It's where the paint and the paintbrushes are stored, the drop cloths and rollers. The tools needed to make that bright bedroom the most perfect shade of blue-gray-teal-white. It's where the plant food and seeder and mower live, waiting and ready to do the work required for a glorious yard.

The house. The yard. None of it happens without the shed.

And after hearing my friend speak about how Jesus uses the hard to bring him glory, to bring connection and healing, I'm sitting here, looking around this space of ruggedness, of unkemptness and work, and realizing it's here, that he'll work.

The pain itself doesn't bring God glory. Another friend has been reminding recently me that pain does not simply go away. It is either transformed, or transmitted, but one way or another, something happens with it.

And transformation of the broken, can only come through Christ. The one who came to redeem. The one who makes all things new.

Transformation of the pain through Christ. That brings him glory.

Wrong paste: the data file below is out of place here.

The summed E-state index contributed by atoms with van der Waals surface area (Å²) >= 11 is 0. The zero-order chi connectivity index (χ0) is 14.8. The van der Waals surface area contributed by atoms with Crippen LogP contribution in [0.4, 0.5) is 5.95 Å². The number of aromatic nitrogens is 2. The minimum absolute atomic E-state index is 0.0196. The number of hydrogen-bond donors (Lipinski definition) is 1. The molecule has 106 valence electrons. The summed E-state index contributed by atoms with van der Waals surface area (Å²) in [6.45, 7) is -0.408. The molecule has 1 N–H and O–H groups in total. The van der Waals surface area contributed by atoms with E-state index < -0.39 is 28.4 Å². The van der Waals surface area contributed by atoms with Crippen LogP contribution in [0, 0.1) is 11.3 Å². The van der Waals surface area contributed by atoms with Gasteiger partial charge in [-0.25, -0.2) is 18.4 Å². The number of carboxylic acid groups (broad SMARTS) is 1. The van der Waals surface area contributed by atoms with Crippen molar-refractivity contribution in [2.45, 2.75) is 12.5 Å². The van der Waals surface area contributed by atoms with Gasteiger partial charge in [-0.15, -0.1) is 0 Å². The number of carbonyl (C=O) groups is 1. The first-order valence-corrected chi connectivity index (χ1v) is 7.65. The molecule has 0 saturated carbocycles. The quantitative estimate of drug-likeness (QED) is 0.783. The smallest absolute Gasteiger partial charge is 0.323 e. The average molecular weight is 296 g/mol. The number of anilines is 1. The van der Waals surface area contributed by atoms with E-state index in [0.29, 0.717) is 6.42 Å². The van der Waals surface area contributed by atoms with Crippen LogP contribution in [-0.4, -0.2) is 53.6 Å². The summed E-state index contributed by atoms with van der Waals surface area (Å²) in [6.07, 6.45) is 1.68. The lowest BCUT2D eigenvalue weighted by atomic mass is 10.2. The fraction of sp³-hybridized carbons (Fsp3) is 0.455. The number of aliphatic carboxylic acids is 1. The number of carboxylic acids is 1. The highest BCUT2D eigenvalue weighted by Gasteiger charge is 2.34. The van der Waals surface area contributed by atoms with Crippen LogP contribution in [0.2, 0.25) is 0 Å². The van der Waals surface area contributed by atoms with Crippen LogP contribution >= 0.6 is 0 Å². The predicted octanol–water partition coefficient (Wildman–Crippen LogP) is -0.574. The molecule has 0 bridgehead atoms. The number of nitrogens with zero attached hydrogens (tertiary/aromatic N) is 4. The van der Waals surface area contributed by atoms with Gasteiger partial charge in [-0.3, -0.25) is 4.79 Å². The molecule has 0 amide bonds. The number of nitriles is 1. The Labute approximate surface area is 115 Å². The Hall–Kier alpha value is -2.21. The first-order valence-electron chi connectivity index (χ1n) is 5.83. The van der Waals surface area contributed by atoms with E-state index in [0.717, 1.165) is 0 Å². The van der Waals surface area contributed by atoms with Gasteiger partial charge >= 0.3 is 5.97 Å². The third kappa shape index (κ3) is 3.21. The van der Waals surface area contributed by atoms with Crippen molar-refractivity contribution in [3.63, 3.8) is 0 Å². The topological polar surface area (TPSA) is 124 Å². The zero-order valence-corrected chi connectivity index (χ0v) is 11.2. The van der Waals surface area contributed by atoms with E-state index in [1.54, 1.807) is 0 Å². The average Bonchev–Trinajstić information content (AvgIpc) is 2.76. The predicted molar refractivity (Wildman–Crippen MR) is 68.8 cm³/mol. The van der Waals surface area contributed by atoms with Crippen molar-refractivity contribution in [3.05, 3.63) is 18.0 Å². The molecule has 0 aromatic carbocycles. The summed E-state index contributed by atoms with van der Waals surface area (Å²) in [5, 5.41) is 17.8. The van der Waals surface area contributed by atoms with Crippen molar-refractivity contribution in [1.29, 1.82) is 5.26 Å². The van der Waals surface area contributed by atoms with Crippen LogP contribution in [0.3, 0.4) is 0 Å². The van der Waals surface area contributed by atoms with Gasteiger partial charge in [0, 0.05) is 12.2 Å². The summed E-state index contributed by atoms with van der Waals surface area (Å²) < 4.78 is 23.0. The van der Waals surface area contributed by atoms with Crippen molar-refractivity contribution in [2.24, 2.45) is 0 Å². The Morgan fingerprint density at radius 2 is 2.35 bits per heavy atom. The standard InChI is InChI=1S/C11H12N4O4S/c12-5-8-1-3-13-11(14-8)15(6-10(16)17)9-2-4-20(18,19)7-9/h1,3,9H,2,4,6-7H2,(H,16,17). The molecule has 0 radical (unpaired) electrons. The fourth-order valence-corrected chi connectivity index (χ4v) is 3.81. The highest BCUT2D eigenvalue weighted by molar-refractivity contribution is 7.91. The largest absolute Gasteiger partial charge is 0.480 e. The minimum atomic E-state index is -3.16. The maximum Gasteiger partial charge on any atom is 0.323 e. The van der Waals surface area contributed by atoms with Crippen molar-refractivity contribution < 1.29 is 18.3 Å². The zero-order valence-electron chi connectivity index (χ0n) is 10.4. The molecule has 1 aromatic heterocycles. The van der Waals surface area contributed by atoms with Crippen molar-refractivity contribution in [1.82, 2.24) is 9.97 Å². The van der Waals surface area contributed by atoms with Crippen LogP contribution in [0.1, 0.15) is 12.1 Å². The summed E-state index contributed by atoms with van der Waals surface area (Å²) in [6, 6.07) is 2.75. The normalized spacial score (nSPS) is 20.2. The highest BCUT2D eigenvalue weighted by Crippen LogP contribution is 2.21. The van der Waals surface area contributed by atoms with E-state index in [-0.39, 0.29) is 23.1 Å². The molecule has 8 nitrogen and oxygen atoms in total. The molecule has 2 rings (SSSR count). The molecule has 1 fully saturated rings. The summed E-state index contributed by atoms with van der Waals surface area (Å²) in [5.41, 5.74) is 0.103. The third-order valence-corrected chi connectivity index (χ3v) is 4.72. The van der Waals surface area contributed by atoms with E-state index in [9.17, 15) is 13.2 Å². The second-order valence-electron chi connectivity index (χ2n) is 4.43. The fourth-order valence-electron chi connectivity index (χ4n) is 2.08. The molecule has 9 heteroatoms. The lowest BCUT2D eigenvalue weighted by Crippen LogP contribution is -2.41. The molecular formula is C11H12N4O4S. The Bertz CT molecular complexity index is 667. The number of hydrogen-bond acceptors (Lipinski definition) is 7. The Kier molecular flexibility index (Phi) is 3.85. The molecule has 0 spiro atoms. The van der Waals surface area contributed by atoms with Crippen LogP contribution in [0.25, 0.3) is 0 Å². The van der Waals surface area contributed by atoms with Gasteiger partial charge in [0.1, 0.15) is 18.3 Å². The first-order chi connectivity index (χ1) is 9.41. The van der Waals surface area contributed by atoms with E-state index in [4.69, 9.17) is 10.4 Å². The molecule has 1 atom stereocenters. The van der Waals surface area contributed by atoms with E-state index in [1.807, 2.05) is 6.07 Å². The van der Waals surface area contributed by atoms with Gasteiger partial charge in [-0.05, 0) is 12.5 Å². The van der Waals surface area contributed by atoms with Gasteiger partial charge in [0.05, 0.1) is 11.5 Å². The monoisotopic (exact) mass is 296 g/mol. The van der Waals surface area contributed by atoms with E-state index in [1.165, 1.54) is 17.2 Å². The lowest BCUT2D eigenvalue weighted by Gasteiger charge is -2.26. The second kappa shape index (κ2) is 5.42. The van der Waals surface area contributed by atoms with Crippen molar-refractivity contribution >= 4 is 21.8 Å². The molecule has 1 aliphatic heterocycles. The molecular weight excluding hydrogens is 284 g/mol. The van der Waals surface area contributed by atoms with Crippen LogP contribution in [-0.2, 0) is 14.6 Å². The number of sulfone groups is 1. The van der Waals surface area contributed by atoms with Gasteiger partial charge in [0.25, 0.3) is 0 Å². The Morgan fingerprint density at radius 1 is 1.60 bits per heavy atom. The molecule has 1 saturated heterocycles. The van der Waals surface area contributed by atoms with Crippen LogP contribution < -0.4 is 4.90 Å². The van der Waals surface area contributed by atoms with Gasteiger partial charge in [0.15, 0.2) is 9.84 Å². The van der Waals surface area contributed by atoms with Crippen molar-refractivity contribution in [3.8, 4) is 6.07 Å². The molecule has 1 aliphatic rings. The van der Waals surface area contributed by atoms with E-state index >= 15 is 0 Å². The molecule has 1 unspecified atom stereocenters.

And believing that. Trusting Jesus to come into the shed with me. To see past the beauty of the yard and the house, the witty banter and playful conversation. To see me. To know he sees me and to know that he still loves me. That is the work of a profound grace.

That's the true and only way forward.

So here I am. Doing this work with him. Going to battle against the demons of hell, and boldly (not so boldly) proclaiming that hope comes through the resurrection of Jesus. My savior and my king. To bring him glory.

And feeling grateful that he knows. That he is. That he's here. And I'm not alone.


Lesson Learned: Sheds.